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The Culture Shock

I grew up in an elementary and middle charter school where I wasn’t a minority.

In fact, my school was named after a Black captain where Hispanics were the majority.

At that young age, I was naive and thought that’s how life would always be.

Until I graduated high school and it was time to go to university.

Being away from home for the first time and being by myself was scary enough.

I never stopped to think about all the other ways I would have to toughen up.

Who would’ve known I would be in a class or dorm hall full of people who looked the same?

I sure didn’t because all I ever thought about was showing up to class and getting good grades.

For the first time in my life, I saw how different I was.

I didn’t laugh at the same jokes or make friends with random people just because.

I forced myself to be social so people would know me and invite me to places.

But I couldn’t relate to anyone, like I was talking to the same person, just with different faces.

I felt myself changing so that I can fit in and not stand out too much.

I was different enough with my looks so I didn’t want to intimidate with my loud voice or touch.

They say culture shock happens when you travel overseas.

But it’s funny how studying abroad my senior year was when I felt the most free.

As a Dominican-American, being surrounded by Hispanic culture felt like home.

I knew I made the right choice to visit Chile, despite other students usually choosing Rome.

In my program, I studied with a group of people from all over the U.S. who I knew nothing about.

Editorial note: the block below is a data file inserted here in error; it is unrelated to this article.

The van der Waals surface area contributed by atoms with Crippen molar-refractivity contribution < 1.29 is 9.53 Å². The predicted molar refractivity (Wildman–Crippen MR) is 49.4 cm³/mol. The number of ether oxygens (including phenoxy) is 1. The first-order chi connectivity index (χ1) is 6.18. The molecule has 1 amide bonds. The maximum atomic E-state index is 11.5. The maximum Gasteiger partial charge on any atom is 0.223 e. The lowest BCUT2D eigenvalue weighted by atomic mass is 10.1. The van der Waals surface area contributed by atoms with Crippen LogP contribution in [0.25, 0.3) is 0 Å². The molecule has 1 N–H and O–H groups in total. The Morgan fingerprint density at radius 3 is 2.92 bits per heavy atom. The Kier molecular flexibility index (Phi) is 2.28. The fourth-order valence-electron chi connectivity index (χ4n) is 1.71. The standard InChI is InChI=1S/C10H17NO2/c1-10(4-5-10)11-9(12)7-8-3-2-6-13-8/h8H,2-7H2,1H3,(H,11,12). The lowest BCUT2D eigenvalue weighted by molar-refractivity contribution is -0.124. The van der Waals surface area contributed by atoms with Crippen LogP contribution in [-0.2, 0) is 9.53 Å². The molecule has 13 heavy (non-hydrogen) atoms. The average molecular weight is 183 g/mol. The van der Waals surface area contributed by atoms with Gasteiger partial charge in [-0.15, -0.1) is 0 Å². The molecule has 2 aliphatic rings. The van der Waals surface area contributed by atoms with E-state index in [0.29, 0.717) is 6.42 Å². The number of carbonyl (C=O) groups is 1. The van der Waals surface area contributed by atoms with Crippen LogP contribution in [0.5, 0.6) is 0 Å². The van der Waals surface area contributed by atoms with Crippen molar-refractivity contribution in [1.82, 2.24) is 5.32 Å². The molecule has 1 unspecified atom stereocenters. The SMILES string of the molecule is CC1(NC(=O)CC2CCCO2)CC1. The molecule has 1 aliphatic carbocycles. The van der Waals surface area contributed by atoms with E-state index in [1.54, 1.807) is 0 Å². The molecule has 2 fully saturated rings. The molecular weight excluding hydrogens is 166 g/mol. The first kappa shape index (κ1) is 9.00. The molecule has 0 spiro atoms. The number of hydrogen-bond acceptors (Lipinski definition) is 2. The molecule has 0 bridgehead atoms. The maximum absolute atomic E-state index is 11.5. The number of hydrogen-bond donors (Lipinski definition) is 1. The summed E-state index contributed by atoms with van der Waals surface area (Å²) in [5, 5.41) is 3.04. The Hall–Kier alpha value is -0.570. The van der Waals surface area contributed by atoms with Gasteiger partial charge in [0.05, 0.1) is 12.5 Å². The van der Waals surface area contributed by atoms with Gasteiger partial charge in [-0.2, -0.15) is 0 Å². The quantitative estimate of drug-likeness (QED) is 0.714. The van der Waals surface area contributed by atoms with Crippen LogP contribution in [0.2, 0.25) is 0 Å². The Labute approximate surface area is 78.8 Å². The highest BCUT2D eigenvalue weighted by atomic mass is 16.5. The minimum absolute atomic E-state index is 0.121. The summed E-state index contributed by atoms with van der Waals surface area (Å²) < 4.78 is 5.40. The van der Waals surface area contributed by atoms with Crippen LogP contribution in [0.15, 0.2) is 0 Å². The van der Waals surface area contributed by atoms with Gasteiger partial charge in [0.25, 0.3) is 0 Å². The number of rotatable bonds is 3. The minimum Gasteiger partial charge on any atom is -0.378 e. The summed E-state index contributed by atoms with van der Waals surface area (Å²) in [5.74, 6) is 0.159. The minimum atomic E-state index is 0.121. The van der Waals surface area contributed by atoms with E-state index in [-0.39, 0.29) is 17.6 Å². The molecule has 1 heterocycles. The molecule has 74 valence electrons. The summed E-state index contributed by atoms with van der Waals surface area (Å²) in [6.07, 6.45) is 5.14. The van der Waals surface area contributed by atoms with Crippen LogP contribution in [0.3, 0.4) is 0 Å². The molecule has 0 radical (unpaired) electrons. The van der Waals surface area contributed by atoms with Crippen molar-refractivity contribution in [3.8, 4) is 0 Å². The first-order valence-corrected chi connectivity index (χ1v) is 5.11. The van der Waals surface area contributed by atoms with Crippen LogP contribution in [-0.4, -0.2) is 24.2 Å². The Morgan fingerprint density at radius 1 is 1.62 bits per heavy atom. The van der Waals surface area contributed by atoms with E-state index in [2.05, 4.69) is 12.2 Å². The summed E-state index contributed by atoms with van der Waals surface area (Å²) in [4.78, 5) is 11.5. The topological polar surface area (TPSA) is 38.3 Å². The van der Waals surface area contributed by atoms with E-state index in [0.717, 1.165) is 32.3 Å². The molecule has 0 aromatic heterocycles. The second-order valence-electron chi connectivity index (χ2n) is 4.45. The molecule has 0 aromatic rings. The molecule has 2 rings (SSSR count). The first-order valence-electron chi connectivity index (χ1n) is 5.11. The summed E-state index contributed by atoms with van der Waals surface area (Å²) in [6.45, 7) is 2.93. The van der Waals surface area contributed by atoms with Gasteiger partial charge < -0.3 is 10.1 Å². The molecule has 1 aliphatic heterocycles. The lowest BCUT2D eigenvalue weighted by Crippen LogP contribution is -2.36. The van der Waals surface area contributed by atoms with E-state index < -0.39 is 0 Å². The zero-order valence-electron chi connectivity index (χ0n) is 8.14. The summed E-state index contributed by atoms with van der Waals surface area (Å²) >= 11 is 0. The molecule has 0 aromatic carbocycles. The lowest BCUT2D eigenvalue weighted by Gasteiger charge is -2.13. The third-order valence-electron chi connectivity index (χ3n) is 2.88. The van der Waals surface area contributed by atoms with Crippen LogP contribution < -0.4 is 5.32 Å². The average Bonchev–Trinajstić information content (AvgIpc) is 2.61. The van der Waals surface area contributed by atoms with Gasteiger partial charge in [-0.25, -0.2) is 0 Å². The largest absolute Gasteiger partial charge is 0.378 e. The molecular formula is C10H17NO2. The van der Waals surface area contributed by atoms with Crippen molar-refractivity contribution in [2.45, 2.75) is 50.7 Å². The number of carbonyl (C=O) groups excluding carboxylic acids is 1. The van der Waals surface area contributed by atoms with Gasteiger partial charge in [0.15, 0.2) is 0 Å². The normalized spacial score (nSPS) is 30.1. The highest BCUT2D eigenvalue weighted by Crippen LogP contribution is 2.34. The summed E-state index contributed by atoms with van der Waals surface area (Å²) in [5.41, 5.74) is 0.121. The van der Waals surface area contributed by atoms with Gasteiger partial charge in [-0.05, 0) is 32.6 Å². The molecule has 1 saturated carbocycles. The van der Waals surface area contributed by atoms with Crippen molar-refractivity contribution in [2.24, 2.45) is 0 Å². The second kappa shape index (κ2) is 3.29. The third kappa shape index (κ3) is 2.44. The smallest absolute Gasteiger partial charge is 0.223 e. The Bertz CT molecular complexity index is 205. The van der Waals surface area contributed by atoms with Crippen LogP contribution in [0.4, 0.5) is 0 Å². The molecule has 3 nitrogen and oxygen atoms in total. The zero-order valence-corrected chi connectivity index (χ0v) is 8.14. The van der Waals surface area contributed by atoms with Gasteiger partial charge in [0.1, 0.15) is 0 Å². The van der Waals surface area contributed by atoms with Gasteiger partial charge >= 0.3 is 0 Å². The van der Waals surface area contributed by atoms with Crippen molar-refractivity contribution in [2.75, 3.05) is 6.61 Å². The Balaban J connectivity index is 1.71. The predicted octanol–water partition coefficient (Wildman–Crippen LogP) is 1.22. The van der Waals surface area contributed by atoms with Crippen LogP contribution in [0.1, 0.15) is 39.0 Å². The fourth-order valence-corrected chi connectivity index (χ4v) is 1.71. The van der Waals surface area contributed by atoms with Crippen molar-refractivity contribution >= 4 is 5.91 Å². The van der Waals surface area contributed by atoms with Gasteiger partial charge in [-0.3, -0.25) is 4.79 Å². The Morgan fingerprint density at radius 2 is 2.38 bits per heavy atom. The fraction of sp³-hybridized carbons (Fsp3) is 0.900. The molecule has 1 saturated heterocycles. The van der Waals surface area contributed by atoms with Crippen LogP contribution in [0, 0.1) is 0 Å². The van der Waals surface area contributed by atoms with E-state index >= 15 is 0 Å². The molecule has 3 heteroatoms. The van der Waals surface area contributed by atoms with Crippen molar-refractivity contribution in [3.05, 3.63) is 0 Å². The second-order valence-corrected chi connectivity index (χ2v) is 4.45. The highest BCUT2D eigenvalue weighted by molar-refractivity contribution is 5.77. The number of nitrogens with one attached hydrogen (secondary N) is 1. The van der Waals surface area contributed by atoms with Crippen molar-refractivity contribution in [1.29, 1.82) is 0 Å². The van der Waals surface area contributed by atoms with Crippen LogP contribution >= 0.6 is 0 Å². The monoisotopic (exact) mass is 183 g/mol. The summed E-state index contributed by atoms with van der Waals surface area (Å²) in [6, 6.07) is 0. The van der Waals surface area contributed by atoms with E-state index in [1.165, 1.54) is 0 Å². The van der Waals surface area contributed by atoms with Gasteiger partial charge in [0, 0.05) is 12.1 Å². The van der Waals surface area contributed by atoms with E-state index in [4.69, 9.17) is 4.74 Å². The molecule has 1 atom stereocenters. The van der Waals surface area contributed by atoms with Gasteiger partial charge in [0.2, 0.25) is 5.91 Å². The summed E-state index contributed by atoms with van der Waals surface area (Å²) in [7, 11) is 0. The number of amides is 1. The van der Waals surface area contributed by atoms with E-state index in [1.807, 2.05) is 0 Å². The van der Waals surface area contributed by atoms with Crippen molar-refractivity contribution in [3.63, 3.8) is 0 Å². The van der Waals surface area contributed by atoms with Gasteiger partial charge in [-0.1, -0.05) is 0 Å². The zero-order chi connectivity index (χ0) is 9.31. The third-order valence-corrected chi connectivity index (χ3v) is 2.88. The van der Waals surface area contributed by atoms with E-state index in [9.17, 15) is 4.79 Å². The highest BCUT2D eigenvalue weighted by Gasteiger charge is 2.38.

But being myself around them created a bond among us and brought us closer without a doubt.

It didn’t matter to me how different or similar I was to them; I just came to experience a world outside of my own.

To be liked or not liked wasn’t the question; it was about how much I’ve grown.

Besides a few awesome friends, what resulted in the experience was a more confident and braver me.

A me that was scared but who still chose to go without listening to anyone say what I could do or be.

I came back home with that mentality still in mind, but it seemed the culture shock came then.

I had forgotten how different I was but being back on campus reminded me again.

It scared me to think that after all my progress I was going to feel the same way I did before.

But then I realized it was up to me to decide what my last semester would be like in year four.

Different was never a bad thing but I made it out to be.

I was uncomfortable with being different from everyone else that I stopped being me.

Going to Chile was great, but not every experience in my life might turn out that way.

I couldn’t wait for things to feel comfortable in order to feel I can be myself every day.

Remembering how much I wanted to study abroad and not having any expectations of what’s to come,

Is the mindset I applied when I showed up to class, knowing how much I just accomplished in the country I came back from.

Moving forward I directed my attention and chose to focus on the reasons why I’m here.

I couldn’t be paying all this money to diminish my light for people who don’t remember my name, year after year.

I’m here because I’ve been given an opportunity I may not have had, given different circumstances.

I’m here because I deserve to be just like anyone else, but someone like me doesn’t get a million chances.

So I’m going to finish what I started and that’s exactly what I did.

If only I could tell the little girl who hasn’t met the real world yet, she’d be a proud kid.


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